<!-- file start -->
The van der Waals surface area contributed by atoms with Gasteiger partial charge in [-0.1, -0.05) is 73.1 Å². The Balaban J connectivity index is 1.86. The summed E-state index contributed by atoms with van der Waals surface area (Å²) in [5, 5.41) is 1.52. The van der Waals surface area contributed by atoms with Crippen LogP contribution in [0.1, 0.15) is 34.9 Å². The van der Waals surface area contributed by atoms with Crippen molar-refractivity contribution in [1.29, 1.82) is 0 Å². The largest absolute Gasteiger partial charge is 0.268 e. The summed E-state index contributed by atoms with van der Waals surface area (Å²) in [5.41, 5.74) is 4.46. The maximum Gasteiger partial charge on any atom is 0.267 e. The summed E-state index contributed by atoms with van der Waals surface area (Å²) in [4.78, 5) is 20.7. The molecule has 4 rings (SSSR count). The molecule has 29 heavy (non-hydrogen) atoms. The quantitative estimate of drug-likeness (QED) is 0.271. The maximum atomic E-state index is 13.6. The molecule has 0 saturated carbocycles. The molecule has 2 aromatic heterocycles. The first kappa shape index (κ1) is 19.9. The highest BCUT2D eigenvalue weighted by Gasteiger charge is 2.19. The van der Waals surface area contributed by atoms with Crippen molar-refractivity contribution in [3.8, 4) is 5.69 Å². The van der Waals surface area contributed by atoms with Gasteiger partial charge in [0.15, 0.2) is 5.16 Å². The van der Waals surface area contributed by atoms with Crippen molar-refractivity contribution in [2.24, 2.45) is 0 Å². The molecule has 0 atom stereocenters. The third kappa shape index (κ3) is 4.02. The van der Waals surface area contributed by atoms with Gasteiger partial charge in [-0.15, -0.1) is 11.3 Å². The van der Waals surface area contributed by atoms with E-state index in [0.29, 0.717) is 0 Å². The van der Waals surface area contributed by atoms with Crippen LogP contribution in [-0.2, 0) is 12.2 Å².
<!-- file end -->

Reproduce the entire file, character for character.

The van der Waals surface area contributed by atoms with Gasteiger partial charge in [-0.1, -0.05) is 73.1 Å². The Balaban J connectivity index is 1.86. The summed E-state index contributed by atoms with van der Waals surface area (Å²) in [5, 5.41) is 1.52. The van der Waals surface area contributed by atoms with Crippen LogP contribution in [0.1, 0.15) is 34.9 Å². The van der Waals surface area contributed by atoms with Crippen molar-refractivity contribution in [1.29, 1.82) is 0 Å². The largest absolute Gasteiger partial charge is 0.268 e. The summed E-state index contributed by atoms with van der Waals surface area (Å²) in [5.41, 5.74) is 4.46. The maximum Gasteiger partial charge on any atom is 0.267 e. The summed E-state index contributed by atoms with van der Waals surface area (Å²) in [4.78, 5) is 20.7. The molecule has 4 rings (SSSR count). The molecule has 29 heavy (non-hydrogen) atoms. The quantitative estimate of drug-likeness (QED) is 0.271. The maximum atomic E-state index is 13.6. The molecule has 0 saturated carbocycles. The molecule has 2 aromatic heterocycles. The first kappa shape index (κ1) is 19.9. The highest BCUT2D eigenvalue weighted by Gasteiger charge is 2.19. The van der Waals surface area contributed by atoms with Crippen molar-refractivity contribution in [3.8, 4) is 5.69 Å². The van der Waals surface area contributed by atoms with Gasteiger partial charge in [0.15, 0.2) is 5.16 Å². The van der Waals surface area contributed by atoms with Crippen molar-refractivity contribution in [2.24, 2.45) is 0 Å². The molecule has 0 atom stereocenters. The third kappa shape index (κ3) is 4.02. The van der Waals surface area contributed by atoms with Gasteiger partial charge in [-0.15, -0.1) is 11.3 Å². The van der Waals surface area contributed by atoms with E-state index in [0.29, 0.717) is 0 Å². The van der Waals surface area contributed by atoms with Crippen LogP contribution in [-0.2, 0) is 12.2 Å².